Today I had to kill a snake.
I was taking the dogs out for their walk, and there it was: a small, gray snake, coiled in the gutter at the end of our driveway, its tiny head up at the ready.
Poor little Piper, who is nearing his fifteenth birthday, almost stumbled and tripped on this snake. Quickly, I yanked his leash aside, pulling him to safety.
I observed the snake closely and it didn't move. Could it be dead? Could it be dead if it was still holding its head up like that? Why did it remain a frozen circle, there amongst all the action of two small, furry, bumbling dogs?
Since it was garbage day, I grabbed the garbage can and ran it along in the gutter, next to the snake. The snake remained as still as a stone as the wheels of the garbage can passed on both sides.
I wondered if it were literally frozen, a cold-blooded creature that had succumbed to hypothermia during the night and was now immobile forever. I ran the wheels of the garbage can directly across the snake. Then it did move, uncoiling, twitching.
I took my dogs across the street to finish the essentials, hoping the snake would slither away into the grass.
Usually I don't mind snakes so much (not nearly as much as cats and mice, at any rate).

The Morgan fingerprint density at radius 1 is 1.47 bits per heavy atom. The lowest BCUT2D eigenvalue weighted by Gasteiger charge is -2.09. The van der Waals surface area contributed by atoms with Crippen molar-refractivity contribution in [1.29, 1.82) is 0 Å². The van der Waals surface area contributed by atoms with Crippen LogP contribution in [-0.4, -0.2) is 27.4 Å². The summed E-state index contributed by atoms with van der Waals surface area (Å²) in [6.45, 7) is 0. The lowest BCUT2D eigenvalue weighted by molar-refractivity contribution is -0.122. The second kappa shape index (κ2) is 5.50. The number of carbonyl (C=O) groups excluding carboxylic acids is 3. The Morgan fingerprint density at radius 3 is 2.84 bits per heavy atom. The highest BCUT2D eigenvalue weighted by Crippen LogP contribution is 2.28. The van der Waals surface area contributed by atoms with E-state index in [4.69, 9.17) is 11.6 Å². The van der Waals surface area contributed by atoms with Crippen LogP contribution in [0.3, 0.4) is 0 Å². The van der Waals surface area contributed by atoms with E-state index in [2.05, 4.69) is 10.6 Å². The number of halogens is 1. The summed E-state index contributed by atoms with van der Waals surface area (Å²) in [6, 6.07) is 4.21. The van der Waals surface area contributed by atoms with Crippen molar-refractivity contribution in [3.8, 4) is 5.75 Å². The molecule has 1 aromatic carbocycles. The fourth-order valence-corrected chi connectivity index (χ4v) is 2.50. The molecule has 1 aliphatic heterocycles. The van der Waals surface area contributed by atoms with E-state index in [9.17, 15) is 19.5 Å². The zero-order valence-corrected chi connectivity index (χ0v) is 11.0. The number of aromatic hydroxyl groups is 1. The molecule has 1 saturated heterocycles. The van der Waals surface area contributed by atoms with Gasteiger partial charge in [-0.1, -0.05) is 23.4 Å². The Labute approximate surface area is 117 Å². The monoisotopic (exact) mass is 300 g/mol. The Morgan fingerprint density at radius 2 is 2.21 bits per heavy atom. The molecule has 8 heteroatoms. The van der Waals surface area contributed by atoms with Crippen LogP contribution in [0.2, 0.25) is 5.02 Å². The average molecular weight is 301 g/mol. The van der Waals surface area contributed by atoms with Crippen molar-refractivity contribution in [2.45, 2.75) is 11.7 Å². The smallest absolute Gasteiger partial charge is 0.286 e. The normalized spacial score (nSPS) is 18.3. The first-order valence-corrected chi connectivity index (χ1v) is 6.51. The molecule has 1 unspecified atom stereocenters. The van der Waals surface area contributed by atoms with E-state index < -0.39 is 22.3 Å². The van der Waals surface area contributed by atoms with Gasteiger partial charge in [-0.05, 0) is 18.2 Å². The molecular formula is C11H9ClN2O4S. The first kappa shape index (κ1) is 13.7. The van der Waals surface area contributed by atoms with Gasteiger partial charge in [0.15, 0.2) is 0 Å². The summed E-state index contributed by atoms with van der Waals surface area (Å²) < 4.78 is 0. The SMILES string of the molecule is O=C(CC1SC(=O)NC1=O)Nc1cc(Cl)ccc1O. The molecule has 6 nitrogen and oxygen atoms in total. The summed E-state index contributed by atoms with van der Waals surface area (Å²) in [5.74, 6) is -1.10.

However, a few days ago Shawn and I were walking in the park, and we happened across a snake on the path. Rather than sliding away to hide when we approached, it struck at the bottom of Shawn's shoe. Shawn thought this was funny and began to tantalize it, presenting the thick rubber sole of his sneaker again and again while it made stubborn and repeated strikes, refusing to surrender and leave.
Not enjoying this game, I procured a large stick and forced the snake into the tall weeds along the side of the trail. I kept my stick with me for the remainder of our walk that day.
Today, I did not have a large stick. All I had was a garbage can and the encumbrance of two dog leashes with vulnerable little dogs at the ends of them.
The snake had not slithered into the grass when we returned from across the street. It merely palpitated back and forth in the gutter at the base of our driveway, a foot or two in one direction, then a foot or two back.
"I've damaged it," I thought. "Now what?"
After returning the dogs to the house, I found a hoe in the garage and went back.
Uncommitted, I had hoped to scoop up the snake on the end of the hoe and remove it to the boulevard, away from our yard. But I couldn't. I couldn't get the hoe underneath. Broken snake, broken situation.
In the end, instinct took over. I scraped the snake into the grass at the edge of our yard and chopped it up with the hoe, each blow thudding sickeningly through the snake's body into the earth below. My stomach lurched and my arms trembled. The belly of the snake turned upward, its exposed white surface signifying the ultimate surrender. I suppose I put him out of his misery.
I believe this is the first time I've killed something other than a bug. I didn't like it.